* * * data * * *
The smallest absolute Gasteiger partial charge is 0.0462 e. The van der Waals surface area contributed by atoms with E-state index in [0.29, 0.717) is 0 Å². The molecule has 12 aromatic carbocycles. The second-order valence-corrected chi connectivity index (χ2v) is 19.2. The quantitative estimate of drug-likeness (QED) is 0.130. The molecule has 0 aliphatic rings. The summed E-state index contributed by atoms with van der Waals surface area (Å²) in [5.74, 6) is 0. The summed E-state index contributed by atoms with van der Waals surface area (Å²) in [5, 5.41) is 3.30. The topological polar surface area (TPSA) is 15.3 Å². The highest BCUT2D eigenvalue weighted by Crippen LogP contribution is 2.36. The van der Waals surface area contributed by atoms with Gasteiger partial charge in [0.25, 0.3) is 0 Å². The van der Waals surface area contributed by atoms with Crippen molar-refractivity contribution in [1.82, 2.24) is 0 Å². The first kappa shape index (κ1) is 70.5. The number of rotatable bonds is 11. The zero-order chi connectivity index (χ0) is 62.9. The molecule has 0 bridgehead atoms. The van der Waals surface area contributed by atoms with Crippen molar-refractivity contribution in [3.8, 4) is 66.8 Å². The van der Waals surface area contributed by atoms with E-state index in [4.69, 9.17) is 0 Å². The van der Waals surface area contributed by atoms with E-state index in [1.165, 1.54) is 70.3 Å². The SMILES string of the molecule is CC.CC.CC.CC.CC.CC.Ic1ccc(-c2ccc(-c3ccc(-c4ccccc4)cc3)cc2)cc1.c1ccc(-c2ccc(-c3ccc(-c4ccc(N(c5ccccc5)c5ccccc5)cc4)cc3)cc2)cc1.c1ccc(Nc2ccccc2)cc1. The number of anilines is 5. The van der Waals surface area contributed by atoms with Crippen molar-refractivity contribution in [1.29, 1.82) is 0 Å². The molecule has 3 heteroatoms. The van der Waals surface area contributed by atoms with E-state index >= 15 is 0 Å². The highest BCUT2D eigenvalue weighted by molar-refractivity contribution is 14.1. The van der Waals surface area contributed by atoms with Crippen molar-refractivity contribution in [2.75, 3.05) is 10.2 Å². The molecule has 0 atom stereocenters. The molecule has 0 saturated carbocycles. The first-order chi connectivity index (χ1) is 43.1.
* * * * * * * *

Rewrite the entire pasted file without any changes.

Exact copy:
The smallest absolute Gasteiger partial charge is 0.0462 e. The van der Waals surface area contributed by atoms with E-state index in [0.29, 0.717) is 0 Å². The molecule has 12 aromatic carbocycles. The second-order valence-corrected chi connectivity index (χ2v) is 19.2. The quantitative estimate of drug-likeness (QED) is 0.130. The molecule has 0 aliphatic rings. The summed E-state index contributed by atoms with van der Waals surface area (Å²) in [5.74, 6) is 0. The summed E-state index contributed by atoms with van der Waals surface area (Å²) in [5, 5.41) is 3.30. The topological polar surface area (TPSA) is 15.3 Å². The highest BCUT2D eigenvalue weighted by Crippen LogP contribution is 2.36. The van der Waals surface area contributed by atoms with Gasteiger partial charge in [0.25, 0.3) is 0 Å². The van der Waals surface area contributed by atoms with Crippen molar-refractivity contribution in [1.82, 2.24) is 0 Å². The first kappa shape index (κ1) is 70.5. The number of rotatable bonds is 11. The zero-order chi connectivity index (χ0) is 62.9. The molecule has 0 bridgehead atoms. The van der Waals surface area contributed by atoms with Crippen molar-refractivity contribution in [3.8, 4) is 66.8 Å². The van der Waals surface area contributed by atoms with E-state index in [4.69, 9.17) is 0 Å². The van der Waals surface area contributed by atoms with E-state index in [1.165, 1.54) is 70.3 Å². The SMILES string of the molecule is CC.CC.CC.CC.CC.CC.Ic1ccc(-c2ccc(-c3ccc(-c4ccccc4)cc3)cc2)cc1.c1ccc(-c2ccc(-c3ccc(-c4ccc(N(c5ccccc5)c5ccccc5)cc4)cc3)cc2)cc1.c1ccc(Nc2ccccc2)cc1. The number of anilines is 5. The van der Waals surface area contributed by atoms with Crippen molar-refractivity contribution in [1.29, 1.82) is 0 Å². The molecule has 3 heteroatoms. The van der Waals surface area contributed by atoms with E-state index >= 15 is 0 Å². The highest BCUT2D eigenvalue weighted by molar-refractivity contribution is 14.1. The van der Waals surface area contributed by atoms with Crippen molar-refractivity contribution in [2.75, 3.05) is 10.2 Å². The molecule has 0 atom stereocenters. The molecule has 0 saturated carbocycles. The first-order chi connectivity index (χ1) is 43.1.